Advancing augmented reality technology to accelerate mass adoption


Dave Velasquez is bullish on AR’s future, and even more so, Corning’s role in it. Here’s why.  


For nearly a decade, Dave Velasquez, vice president and general manager, Corning® Gorilla® Glass, has led Corning’s Augmented Reality business. 

Unlike virtual reality—which immerses a user in an imaginary environment—augmented reality (AR) enhances one’s real-world surroundings with real-time, computer-generated content applicable to the situation. Wearing AR glasses, users become “one” with new layers of text, graphics, or sound superimposed on their immediate environment.   

After previously sharing some new worlds being revealed by AR, The Progress Report wanted to know more about the business of AR at Corning. In this Q&A interview, Dave gamely augments our understanding. 


Why is Corning excited about augmented reality as a growth sector?

The opportunity set is enormous for us. 

We’re looking at a future where smartphones evolve into sleek, affordable glasses, likely controlled by voice and/or gesture recognition. Everything we do today with our phones—and more—will potentially be a hands-free, eyes-up experience delivered by a wearable AR device. So, potential scale in the billions, that’s number one. 

Number two: the amount of glass content in such AR devices will be 10 to 20 times of what’s in a modern smartphone. The revenue potential for Corning is substantially larger. 

Now, the amount of innovation necessary to arrive at this promising future is also substantial—huge!  But that’s the third reason why I’m bullish on AR for Corning. 


How so? Sounds like a very steep climb.

That’s exactly where Corning excels. We thrive when the problems are really difficult. And getting the AR form factor and price point where it needs to be—while optimizing performance—is a tremendous challenge. One that multiple big players are spending billions to solve. Thanks to our deep technical bench, we’re right in there with them.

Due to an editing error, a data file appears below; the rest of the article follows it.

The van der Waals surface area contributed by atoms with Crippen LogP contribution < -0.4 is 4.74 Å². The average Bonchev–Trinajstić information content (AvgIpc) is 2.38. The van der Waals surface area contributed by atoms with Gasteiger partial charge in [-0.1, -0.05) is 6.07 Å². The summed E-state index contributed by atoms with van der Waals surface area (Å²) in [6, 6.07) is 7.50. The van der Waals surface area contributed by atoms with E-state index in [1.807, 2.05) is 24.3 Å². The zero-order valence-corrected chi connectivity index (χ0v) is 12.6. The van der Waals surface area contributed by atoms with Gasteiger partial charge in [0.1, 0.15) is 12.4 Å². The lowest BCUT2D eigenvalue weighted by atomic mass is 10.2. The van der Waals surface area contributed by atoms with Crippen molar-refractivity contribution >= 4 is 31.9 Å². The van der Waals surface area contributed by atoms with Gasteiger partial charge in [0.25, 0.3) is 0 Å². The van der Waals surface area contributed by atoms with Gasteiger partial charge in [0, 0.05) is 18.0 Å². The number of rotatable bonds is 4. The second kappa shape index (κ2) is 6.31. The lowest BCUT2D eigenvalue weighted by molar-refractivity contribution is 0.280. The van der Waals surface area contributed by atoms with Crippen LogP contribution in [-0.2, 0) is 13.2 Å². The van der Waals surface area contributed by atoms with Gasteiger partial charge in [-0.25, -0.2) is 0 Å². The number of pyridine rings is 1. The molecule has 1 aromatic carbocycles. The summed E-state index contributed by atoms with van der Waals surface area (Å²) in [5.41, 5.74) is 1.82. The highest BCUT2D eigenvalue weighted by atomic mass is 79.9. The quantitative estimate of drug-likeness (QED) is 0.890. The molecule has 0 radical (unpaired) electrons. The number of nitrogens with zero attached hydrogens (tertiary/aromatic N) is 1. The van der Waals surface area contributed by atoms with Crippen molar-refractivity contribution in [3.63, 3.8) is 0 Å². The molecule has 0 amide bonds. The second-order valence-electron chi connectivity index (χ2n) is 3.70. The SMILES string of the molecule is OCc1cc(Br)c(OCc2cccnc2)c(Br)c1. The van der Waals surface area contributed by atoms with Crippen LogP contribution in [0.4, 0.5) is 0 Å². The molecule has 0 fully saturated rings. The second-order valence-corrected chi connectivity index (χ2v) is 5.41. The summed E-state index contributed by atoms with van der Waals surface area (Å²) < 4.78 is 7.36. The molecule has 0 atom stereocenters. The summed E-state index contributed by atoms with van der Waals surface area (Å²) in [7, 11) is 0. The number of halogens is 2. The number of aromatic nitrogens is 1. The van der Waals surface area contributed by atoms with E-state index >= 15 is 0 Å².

Dave Velasquez leads Corning’s Augmented Reality business.

What’s the competitive advantage for Corning to help crack the codes here? 

There are a lot of great glass companies. And a lot of strong materials science businesses. But only Corning offers that expertise plus an entire Advanced Optics division. Marry that with our unmatched investment in research, development, and engineering. Quite a compelling combination.   

Our scientists know how to not only invent the material compositions needed here, but also the processes to make them at scale. We’re drawing from established core competencies with direct relevance to AR advancement via our work with semiconductors, Corning® Gorilla® Glass, advanced optics, and more. We have a proven track record of being able to stand up a supply chain in mobile consumer electronics devices, which is where AR is headed. 

As one of our customers told me, “If not Corning, who the heck is going to do this?” 

That said, we’re not naïve. The optics challenges alone are orders of magnitude harder than what’s on the market today. But we know they are solvable. We’re well positioned to hold hands with the big customers and help make it happen. 


And you’re far from the starting line. Corning’s been serving the AR market for close to a decade now.

When we got into AR back in 2014, 2015, an Advanced Optics team went all-in with our customers. Truly understanding their requirements from both a technical perspective as well as the logistics of readying supply chains. The trusted relationships built back then continue to fuel our growth in the sector.